The algorithm version was 380x slower than the regular for loop version. The initial horror was alleviated somewhat after switching to C++20 where inner_product has been updated to move the accumulator value in each iteration of the loop instead of copying it (but remember this is only in C++20, so it’s going to be very slow unless we add our own version to AZStd in the meantime). With that performance bug fixed the algorithm version still came in roughly 3x slower than the for loop.

At this point it would have been fine to just revert to the for loop and call it a day, but is there still an algorithm that’s a better fit? Unfortunately the algorithm headers didn’t seem to have a solution (please let me know if there is!). After a while, taking inspiration from the standard library itself (the cppreference example implementations are incredibly helpful here), this solution presented itself:

template<class InputIt1, class InputIt2, class OutputIt, class UnaryPredicate>
OutputIt copy_if_mask(
    InputIt1 first, InputIt1 last, InputIt2 firstMask,                      
    OutputIt d_first, UnaryPredicate pred)

copy_if_mask is pretty much a carbon copy of copy_if, but now a separate mask can be passed into use as the unary predicate for each element. The calling code now looks like this:

auto position_to_draw_algo_new = std::vector<Vec3>{};
    positions.begin(), positions.end(), visibility.begin(),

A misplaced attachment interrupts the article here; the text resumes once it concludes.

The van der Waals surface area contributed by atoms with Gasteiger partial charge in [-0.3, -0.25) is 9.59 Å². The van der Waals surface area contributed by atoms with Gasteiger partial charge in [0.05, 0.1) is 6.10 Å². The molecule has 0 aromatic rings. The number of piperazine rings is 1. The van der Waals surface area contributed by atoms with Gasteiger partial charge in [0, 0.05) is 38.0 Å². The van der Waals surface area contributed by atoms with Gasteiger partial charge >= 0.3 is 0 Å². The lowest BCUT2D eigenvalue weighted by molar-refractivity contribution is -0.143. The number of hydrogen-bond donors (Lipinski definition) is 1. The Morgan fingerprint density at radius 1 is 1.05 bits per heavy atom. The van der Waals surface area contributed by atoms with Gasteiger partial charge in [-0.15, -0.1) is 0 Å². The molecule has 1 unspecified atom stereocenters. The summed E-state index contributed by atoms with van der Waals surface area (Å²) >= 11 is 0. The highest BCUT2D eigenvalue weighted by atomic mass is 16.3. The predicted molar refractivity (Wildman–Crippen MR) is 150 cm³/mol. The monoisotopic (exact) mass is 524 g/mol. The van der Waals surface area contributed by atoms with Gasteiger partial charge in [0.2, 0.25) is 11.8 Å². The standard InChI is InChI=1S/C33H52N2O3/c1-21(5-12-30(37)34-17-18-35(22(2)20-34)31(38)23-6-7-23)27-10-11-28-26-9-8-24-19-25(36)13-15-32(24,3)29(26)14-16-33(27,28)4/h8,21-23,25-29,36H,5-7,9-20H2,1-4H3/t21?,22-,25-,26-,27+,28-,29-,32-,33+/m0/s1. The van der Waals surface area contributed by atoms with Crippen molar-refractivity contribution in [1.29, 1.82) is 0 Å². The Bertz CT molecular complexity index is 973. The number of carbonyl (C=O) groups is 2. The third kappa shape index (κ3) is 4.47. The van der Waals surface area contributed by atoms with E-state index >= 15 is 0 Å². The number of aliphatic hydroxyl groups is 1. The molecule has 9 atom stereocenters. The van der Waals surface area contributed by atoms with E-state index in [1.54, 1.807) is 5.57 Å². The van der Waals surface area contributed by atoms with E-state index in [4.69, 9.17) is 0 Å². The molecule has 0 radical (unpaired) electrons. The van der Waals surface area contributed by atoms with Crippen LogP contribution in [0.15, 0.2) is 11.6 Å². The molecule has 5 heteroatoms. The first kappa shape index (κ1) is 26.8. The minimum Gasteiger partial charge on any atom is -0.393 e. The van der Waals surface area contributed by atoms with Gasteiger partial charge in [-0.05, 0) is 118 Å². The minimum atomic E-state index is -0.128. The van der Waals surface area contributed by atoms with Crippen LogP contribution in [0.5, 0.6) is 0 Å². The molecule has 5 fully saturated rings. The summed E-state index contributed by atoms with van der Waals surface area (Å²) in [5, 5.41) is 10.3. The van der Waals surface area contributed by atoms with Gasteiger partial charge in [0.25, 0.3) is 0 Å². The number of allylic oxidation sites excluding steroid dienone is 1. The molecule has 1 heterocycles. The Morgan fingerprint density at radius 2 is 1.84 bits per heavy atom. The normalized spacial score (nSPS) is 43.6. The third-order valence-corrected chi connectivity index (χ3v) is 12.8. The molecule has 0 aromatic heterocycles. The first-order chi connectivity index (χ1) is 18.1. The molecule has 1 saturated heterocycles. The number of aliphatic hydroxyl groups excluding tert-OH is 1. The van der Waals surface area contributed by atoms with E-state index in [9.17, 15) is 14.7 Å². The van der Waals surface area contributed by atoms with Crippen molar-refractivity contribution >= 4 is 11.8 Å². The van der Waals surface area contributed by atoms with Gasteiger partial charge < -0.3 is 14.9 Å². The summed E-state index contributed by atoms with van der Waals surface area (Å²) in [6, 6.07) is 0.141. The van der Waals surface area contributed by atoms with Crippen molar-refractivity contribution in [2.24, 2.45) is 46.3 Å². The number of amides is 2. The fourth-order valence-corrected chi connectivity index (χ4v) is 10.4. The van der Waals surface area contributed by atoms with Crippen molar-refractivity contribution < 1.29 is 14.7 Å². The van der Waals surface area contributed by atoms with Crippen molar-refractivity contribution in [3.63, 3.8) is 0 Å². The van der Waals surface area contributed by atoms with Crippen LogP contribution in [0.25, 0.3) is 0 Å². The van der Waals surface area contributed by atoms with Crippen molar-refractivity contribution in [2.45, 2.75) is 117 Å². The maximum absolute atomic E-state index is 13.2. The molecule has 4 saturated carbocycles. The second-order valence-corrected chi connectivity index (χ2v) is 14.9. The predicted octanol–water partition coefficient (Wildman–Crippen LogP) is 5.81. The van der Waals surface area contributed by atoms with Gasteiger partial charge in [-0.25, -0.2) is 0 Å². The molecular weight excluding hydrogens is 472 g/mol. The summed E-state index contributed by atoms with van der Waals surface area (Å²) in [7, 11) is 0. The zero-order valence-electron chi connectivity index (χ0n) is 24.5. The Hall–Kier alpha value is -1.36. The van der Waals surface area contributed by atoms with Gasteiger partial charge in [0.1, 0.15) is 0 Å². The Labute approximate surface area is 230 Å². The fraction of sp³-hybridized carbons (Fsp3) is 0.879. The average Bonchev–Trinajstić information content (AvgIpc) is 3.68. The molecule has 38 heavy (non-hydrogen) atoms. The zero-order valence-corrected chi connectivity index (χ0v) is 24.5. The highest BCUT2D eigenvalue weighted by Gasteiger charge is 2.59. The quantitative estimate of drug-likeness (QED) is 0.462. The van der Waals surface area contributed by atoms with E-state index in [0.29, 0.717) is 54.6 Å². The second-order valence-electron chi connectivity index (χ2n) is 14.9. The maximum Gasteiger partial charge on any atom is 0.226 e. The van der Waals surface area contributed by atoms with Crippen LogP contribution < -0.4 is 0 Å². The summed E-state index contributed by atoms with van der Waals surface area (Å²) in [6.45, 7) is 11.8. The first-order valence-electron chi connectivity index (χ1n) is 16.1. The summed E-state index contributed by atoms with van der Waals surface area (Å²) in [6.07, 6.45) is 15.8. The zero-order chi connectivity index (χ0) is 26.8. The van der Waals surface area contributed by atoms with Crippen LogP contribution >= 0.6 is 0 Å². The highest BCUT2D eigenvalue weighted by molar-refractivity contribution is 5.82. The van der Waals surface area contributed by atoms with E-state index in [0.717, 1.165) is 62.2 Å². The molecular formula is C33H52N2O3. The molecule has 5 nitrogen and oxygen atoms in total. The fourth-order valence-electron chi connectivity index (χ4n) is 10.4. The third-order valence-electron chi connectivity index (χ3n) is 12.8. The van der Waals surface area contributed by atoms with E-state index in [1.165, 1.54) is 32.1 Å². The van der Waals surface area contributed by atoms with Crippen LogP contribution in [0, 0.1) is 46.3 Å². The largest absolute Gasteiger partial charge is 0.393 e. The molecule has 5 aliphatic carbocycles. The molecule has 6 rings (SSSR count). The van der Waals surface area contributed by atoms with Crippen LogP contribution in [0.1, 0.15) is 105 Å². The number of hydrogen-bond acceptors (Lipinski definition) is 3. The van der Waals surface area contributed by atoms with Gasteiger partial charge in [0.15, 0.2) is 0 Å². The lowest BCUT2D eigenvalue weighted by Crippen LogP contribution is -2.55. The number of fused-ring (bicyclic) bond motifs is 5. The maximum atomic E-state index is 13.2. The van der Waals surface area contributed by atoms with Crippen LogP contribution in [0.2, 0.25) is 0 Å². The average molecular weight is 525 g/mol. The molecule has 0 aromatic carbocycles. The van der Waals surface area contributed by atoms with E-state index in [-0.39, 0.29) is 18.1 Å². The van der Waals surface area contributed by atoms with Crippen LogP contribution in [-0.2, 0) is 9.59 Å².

[](const auto& visible) 
        return visible; 

This arguably looks the most succinct out of all three, and the even better news is it’s as fast as the for loop version (in testing them there was at most a 1.1x difference). The takeaway here is that it’s perfectly fine and sometimes necessary to write your own algorithms if the standard is missing something useful. Don’t be afraid to try this (just remember to write some unit tests to go along with it).


As with everything in C++, there’s a hundred and one ways to shoot yourself in the foot. The best defense we have against this is to slow down and test our thinking. There’s no silver bullet and algorithms alone won’t make your code better or your programs faster. They’re just another tool that we as software engineers should be aware of and know when to reach for.

Further Reading

I hope this series has been useful and given a taste of what is available in the numeric and algorithm headers. We’ve really only just scratched the surface and the plethora of new algorithms and techniques coming in the std::ranges library will give us even more to learn.

I’ll leave you with two of the most useful pages to refer to when discovering algorithms:

And this YouTube series by Conor Hoekstra (@codereport) gives a great overview of the algorithms in C++ you’ll want to know:

Code Report - Algorithms by Conor Hoekstra

Disclaimer: The views expressed here are those of the individual author and do not represent those of the Open 3D Foundation, Open 3D Engine or individual’s respective company.

Check out the other parts of the series: